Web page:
Republican governors of Georgia and Oklahoma have authorized the reopening of salons, spas, and hair salons, while Alaska has paved the way for restaurants, retail stores, and other businesses to open their doors. , all with limitations. Some Alaska municipalities have chosen to maintain more stringent rules.
Although limited in scope and subject to social distancing restrictions, the reopenings marked a symbolic milestone in the heated debate in the United States – and around the world – about how quickly political leaders should lift orders economic blockage.
Similar scenarios have taken place around the world and will soon proliferate in the United States as other governors grapple with conflicting priorities. Their economies have been hit by weeks of job losses fueled by quarantine and soaring jobless claims, but health officials are warning that the lifting of home support orders could trigger a resurgence of COVID-19.
President Donald Trump spoke optimistically about the economy at a press briefing in the White House on Friday, but also asked people to continue to distance themselves from society and use face covers.
The coronavirus has killed more than 190,000 people worldwide, including – Friday – more than 50,000 in the United States, according to a count by John Hopkins University based on government figures. The actual death toll would be much higher.
In Oklahoma, Governor Kevin Stitt has authorized the opening of personal care businesses, citing a drop in the number of people hospitalized for COVID-19. These companies had to maintain social distance, demand masks and frequently disinfect equipment. Still, some of the state’s largest cities, including Norman, Oklahoma City and Tulsa, have chosen to keep their ban in place until at least the end of April.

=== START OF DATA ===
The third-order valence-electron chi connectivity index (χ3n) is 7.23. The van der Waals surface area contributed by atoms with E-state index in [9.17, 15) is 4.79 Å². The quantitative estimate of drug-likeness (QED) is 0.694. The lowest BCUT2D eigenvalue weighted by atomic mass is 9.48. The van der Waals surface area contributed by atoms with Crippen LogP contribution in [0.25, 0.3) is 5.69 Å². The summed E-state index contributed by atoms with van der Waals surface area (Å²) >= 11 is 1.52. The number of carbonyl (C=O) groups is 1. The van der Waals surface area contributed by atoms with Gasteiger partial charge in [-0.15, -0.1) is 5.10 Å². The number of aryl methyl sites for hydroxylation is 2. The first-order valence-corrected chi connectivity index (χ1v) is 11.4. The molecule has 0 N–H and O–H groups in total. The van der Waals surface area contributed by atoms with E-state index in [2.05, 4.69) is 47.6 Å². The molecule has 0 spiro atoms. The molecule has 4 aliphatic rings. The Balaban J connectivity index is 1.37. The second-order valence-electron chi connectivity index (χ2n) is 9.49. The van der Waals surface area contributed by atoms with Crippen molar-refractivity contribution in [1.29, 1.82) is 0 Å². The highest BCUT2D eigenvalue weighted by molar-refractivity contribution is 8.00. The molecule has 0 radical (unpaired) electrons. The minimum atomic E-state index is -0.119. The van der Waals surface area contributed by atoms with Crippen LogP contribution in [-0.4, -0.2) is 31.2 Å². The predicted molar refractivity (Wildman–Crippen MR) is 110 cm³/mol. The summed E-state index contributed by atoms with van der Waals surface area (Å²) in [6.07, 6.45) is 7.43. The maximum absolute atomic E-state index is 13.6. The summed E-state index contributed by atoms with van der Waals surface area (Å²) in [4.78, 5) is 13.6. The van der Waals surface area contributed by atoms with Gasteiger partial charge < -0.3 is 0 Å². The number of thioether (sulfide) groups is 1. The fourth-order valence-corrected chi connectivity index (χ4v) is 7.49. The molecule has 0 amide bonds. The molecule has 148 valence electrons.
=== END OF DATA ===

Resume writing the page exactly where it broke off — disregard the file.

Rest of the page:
Amy Pembrook and her husband Mike reopened their hair salon in the city of Fairview in northwest Oklahoma after shutting down for about a month.
“We’re very excited to go back, but we’ve caught a little flak of people who say it’s too early,” said Amy Pembrook. “We just said that we can live in fear for a long time or we can trust that everything is going to be fine. “
As deaths and infections continue to increase in Georgia, many business owners plan to remain closed despite Governor Brian Kemp’s assurances that hospital visits and new cases have
Kemp’s timetable for restarting the economy has turned out to be too ambitious even for Trump, who has said he does not agree with the Republican colleague’s plan.
Trump signed a $ 484 billion bill on Friday to help employers and hospitals under the stress of the pandemic – the latest federal effort to help keep businesses afloat. In the past five weeks, about 26 million people have applied for unemployment assistance, or about 1 in 6 American workers.
Without a proven course of action to get countries out of the coronavirus lockdown, the world is experiencing a patchwork of approaches. Schools reopen in one country, remain closed in others; face masks are mandatory in some places, a recommendation elsewhere.
In Georgia, David Huynh had 60 clients booked for appointments in his nail salon in Savannah, but a clothing store, a jewelry store and a chocolatier who share a street corner with his downtown business, Envy Nail Bar , remained closed.